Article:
Measure Between Wall Studs

The next … Continue reading

Hidden Storage For Strategic Tools and Security Items- Part 1, by Old Bobbert

Hidden Storage

The following are some hints and instructions on making a storage space for locating your backup strategic tools and varied security items within your home. This space also makes them nearly impossible to find and confiscate. While reading, please note that my strong belief that we are usually far too serious about most everything even remotely classed as preparedness activity has strongly influenced how this article has been worded. Every word has been considered both for humor potential (very subtle and low key) and for serious value.

This article, as titled above, will be presented to the readers with as much innocent humor and smiles as may be possible. Remember as you read, laugh, and smile that this is actually a very serious topic. It could very easily save a life someday, perhaps your life or that of a loved one. So let’s us start at the starting point, and … Continue reading

Tires As Part Of Basic Vehicle Preparations, by D.K.

blown tire

It’s easy to overlook an important item, such as tires, for those planning different bugout scenarios, getting home after an event, or just driving home from work. I was reminded of this during a recent trip moving my daughter to California. We rented a 5’ X 8’ U-Haul trailer, hooked it up to my Chevy Avalanche, drove it to her apartment, and loaded it for the move the next day. She had bagged up trash, and as I was taking it out I noticed some 8” zip ties. I pulled them out of the trash and threw them in the truck. The weather was hot and windy on the way from Arizona to California. The drive was long but uneventful. The next morning we ate breakfast, dropped the trailer (a long story), and headed home.

A Recent Event

Driving through the San Gorgonio Pass on I10, … Continue reading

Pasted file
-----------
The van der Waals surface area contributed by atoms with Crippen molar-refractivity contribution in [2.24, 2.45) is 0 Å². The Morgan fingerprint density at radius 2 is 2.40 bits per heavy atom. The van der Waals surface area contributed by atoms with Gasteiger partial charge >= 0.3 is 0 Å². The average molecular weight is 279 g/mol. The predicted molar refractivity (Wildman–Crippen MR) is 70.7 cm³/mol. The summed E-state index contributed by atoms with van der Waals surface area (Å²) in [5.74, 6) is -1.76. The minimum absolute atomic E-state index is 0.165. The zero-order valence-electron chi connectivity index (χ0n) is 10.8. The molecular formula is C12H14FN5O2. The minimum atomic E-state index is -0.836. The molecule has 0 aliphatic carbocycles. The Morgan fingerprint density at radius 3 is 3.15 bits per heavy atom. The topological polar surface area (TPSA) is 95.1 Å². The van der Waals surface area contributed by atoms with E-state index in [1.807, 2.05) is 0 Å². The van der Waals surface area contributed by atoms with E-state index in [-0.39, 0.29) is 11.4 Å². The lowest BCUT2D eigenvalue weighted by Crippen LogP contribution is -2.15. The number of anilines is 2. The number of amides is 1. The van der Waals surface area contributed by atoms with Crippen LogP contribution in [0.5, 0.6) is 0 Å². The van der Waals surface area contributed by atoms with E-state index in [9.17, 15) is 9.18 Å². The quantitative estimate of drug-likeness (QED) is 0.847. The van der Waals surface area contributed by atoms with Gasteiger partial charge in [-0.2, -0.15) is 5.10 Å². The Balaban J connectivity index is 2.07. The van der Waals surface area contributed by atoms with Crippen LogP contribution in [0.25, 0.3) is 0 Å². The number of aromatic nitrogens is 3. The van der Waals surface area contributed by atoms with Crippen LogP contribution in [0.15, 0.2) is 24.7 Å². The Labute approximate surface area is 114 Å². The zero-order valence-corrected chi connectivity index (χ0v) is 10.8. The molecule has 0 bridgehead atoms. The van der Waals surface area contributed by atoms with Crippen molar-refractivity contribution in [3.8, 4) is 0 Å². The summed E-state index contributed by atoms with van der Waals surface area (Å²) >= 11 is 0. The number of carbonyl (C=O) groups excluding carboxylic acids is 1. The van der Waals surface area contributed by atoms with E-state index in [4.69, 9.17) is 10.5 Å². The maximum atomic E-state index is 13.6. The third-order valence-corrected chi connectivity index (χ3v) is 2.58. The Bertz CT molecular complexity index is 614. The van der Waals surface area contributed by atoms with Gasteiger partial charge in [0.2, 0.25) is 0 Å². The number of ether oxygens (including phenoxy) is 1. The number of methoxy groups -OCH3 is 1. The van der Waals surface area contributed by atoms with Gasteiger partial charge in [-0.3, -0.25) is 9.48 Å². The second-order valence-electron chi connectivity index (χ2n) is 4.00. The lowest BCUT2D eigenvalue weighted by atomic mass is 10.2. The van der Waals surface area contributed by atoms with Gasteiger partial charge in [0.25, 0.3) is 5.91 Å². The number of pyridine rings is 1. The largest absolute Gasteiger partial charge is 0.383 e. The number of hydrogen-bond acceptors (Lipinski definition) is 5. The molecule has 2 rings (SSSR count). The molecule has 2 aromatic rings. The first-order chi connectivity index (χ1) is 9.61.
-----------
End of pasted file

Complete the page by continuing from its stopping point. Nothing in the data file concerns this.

A Proposal for a Better System for Sleeping in the Wilderness, by ACC

In my youth, I was a pretty avid camper and hiker. I spent many a night in a sleeping bag with a pad of some type underneath. Some of the pads were foam, others were inflatable. Probably the best over the years was the Thermarest brand, which is a self-inflating type. However, they were only an inch or so thick, and the ground was always hard. I learned that comfort was relative. If you hike ten miles with a 30-pound pack beforehand, you can sleep in pretty austere conditions.

Looking For A Better Sleep System

However, now that I’m in my sixties, I’m not as tough as I once was. I started looking for a better sleeping system. It has taken a couple of years to work out the details, but I’ve developed a hammock based system that works really well, is light enough to carry, … Continue reading

The Couch Prepper, by J.S.

There are many types of preppers, including the couch prepper. How many of us “preppers” have sat behind a computer screen and researched the newest and greatest AR-15 accessory that will ensure our survival for the coming “collapse”? I’m sure most faithful readers of this site have put into practice some form of prepping. Maybe that means you have bought a few extra cans of food or purchased that first firearm and some ammo to go along with it.

Or maybe you fall in to the camp of focusing on a certain aspect of prepping (i.e. that amazing gun collection you have now). Some have the “I have 3,000 rounds of ammo and I am going to live off the land” mentality. Possibly you are completely self-sufficient and are prepared for any number of different scenarios. But in reality, I am willing to bet the average prepper is somewhat like … Continue reading